You might have heard that Instagram recently launched a dedicated music account. But what does this actually mean for you, other than a new account to follow?
According to Instagram’s founder and CEO Kevin Systrom, the account is going to feature music from around the world, both showcasing the talent they find and the community around the act.
“Each week, we’ll take a look at the musical experience on Instagram. That means showing you a different side of artists you know and love, like Questlove (@questlove), and introducing you to up-and-coming talents from around the world, like Tricot (@ikkyu193). It means highlighting music photographers, album illustrators, instrument makers and, of course, fans. In the Instagram tradition, we will also welcome community participation with a new, music-themed monthly hashtag project.” — Kevin Systrom
For starters, you’ll want to start following the Instagram @Music account. That no-brainer will mean you’re always in the loop. The account plans to post almost every day each week, showcasing content from a variety of bands, the visual artists who make the album art, and posts by audience members at events, or even creating fan art. You can stay up-to-date via your mobile device or by using one of the many Instagram web viewers.
No Brain (@officialnobrain) helped kick-start the South Korean punk movement in the late 90s, establishing a measure of fame with songs about women, booze and general rabble-rousing. Still, it hasn’t been easy. “The rock scene in Korea sucks,” the band’s drummer, Hyunsung “Dolly” Hwang, says. In the United States, Korean pop acts are finding increasing fame, but Korean rock bands are barely making a blip. For No Brain, who like to share their musical, often shirtless adventures with their fans, that may change soon, as the group is set to unleash its first English-language EP. Even when singing in their native language, the band’s infectious energy and self-deprecation have already won over American fans. “The Korean audience, they’re ready to party,” says Dolly. “They party like it’s the last day of the Earth … The American audiences like to buy us drinks after the show, where in Korea, they get drunk themselves.” –– Dan Reilly for Instagram @music Photo by @officialnobrain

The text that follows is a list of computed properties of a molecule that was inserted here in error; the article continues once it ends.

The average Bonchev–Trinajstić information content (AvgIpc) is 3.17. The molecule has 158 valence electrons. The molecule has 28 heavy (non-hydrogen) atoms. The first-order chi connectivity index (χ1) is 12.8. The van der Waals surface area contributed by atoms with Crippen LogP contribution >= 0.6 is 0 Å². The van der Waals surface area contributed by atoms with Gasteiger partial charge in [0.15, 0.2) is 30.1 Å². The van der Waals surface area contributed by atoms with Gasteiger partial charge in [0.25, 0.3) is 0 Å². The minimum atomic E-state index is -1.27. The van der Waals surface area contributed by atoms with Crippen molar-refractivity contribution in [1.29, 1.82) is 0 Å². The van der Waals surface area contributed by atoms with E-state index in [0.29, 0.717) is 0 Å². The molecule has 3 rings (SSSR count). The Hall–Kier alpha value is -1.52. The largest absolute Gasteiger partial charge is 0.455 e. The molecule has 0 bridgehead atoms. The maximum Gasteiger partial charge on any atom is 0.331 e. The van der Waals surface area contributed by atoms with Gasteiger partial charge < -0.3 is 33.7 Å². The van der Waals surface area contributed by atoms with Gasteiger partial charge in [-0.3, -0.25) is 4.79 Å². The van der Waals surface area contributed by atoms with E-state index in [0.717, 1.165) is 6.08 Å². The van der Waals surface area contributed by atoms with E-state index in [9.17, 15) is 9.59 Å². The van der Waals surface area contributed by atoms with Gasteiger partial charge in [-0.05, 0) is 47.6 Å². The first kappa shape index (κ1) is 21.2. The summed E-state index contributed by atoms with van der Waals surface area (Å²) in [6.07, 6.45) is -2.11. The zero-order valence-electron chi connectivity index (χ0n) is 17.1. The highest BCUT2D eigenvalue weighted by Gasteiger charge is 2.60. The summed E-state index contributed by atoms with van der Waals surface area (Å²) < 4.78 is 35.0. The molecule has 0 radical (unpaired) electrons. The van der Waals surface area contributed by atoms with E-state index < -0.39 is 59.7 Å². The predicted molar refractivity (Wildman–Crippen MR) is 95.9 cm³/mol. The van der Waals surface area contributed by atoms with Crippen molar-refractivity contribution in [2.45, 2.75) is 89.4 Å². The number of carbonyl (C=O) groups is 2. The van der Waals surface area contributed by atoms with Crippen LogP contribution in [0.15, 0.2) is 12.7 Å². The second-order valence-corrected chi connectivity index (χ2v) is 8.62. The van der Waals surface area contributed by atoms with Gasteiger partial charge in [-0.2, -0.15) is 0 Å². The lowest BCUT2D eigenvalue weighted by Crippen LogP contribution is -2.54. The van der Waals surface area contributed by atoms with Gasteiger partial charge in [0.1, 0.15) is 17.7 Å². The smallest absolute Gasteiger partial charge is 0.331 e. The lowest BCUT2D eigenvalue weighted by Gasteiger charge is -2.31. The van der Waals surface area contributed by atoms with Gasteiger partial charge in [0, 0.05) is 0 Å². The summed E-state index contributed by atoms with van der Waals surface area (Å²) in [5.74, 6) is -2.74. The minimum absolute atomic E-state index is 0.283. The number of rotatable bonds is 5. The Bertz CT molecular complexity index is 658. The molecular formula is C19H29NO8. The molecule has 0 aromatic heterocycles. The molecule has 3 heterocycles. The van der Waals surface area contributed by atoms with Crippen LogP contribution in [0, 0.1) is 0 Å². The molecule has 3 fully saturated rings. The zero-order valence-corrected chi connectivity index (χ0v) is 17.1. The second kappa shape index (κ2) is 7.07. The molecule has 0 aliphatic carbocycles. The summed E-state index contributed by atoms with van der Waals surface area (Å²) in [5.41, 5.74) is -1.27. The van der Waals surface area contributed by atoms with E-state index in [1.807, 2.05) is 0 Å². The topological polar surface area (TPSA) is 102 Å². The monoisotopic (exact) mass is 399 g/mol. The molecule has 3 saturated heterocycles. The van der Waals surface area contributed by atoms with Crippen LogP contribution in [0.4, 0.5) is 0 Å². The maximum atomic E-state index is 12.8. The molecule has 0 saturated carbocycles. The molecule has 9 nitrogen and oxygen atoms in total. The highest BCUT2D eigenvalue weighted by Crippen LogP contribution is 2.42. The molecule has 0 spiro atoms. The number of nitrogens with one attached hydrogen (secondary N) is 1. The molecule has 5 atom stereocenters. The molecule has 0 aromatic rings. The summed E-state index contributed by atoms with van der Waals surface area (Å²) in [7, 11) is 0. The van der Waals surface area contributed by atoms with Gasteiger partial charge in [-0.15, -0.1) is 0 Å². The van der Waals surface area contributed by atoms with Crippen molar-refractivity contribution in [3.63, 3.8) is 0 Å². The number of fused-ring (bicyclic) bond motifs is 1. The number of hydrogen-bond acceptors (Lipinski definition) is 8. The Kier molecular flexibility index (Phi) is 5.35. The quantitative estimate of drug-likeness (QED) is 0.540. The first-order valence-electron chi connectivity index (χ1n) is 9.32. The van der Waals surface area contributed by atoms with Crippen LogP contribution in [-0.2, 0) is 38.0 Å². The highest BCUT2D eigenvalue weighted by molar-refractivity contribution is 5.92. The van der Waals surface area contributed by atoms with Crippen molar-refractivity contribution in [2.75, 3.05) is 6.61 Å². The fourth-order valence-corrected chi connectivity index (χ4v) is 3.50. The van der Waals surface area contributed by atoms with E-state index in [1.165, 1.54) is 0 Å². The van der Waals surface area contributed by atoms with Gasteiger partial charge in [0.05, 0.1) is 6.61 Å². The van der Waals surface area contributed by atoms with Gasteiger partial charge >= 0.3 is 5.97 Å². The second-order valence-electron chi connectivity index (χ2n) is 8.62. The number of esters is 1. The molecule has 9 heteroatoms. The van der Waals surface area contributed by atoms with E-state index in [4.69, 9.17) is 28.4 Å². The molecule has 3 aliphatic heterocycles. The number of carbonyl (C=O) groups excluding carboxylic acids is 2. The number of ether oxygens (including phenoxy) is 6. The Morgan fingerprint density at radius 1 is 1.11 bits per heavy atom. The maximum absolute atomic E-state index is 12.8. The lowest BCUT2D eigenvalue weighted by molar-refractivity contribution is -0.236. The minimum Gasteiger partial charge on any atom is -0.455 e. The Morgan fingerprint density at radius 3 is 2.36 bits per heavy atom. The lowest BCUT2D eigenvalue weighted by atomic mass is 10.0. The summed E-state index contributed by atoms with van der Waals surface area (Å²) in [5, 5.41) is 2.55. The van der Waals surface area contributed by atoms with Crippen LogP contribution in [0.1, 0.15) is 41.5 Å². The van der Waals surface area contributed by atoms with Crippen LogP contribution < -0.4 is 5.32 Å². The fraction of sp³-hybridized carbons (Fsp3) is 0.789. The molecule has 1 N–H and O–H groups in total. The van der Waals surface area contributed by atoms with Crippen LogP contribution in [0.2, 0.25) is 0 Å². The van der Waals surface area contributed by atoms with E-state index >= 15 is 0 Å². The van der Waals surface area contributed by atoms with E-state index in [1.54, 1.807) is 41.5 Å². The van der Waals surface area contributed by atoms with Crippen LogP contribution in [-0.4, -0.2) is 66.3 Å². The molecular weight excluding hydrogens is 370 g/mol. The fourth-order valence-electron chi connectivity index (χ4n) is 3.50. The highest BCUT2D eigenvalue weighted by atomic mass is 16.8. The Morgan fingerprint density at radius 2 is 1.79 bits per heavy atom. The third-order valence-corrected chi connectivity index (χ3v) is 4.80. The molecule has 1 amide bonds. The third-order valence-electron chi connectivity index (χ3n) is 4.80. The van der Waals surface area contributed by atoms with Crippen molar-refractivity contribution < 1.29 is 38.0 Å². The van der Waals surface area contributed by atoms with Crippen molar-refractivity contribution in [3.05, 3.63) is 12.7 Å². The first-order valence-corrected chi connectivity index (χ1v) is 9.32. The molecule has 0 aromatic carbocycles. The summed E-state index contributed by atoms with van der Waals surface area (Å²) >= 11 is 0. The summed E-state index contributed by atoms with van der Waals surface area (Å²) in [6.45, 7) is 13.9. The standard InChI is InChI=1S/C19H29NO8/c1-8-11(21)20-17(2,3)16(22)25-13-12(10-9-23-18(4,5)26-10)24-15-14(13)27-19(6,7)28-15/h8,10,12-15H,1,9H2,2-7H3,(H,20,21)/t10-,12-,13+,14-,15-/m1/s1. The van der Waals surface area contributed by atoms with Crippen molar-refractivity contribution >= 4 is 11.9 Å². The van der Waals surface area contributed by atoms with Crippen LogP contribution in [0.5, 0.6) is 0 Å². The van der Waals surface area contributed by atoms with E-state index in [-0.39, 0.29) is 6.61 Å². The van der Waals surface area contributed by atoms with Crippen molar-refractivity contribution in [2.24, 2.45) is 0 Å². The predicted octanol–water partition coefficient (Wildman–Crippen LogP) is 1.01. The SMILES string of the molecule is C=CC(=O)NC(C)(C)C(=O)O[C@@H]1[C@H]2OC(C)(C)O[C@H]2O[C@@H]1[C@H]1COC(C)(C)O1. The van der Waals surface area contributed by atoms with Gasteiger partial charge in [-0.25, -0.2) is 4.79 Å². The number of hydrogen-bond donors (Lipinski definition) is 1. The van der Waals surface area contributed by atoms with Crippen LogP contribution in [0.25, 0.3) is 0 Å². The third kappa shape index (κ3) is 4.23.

Get Introductions to New Artists & Festivals
You’ll see straight away that they’re posting content from the accounts of musicians and fans, so you’ll get to see acts from the audience perspective as well as the hand-picked photos from bands. This means you’re not just getting introduced to new bands, but to the festivals and venues they’re performing in around the world.
Listen to New Tunes & Follow New Hashtags
There are also video posts on Instagram, so you get things like bands trying to write 15-second songs especially for Instagram, tagging with tags like #JustSongsForInstagram. The @Music account has picked up on this and brought both the tag and the artists that use it into the spotlight. Now we’ll see a lot more action on that hashtag too!
Writing a 15-second song seems simple enough: come up with a riff, play it for four bars, then finish. Still, it delivers its own unique challenge, one that Dawes (@dawestheband) lead singer Taylor Goldsmith was up for when he started sharing his own creations via the hashtag #songsjustforinstagram last year. “I liked the idea of doing these contained, melodic ideas that wouldn’t be found anywhere else,” he says. “Rather than just setting up a phone, playing piano or guitar and picking my favorite 15 seconds, I thought it was cooler to try to come up with an idea that started and ended in those 15 seconds.” This June, Dawes is going to spread the #songsjustforinstagram love to the world by releasing a special edition seven-inch vinyl of Taylor’s creations with the group’s new album “All Your Favorite Bands.” “We basically just put on as many as we could fit,” he says. Video by @dawestheband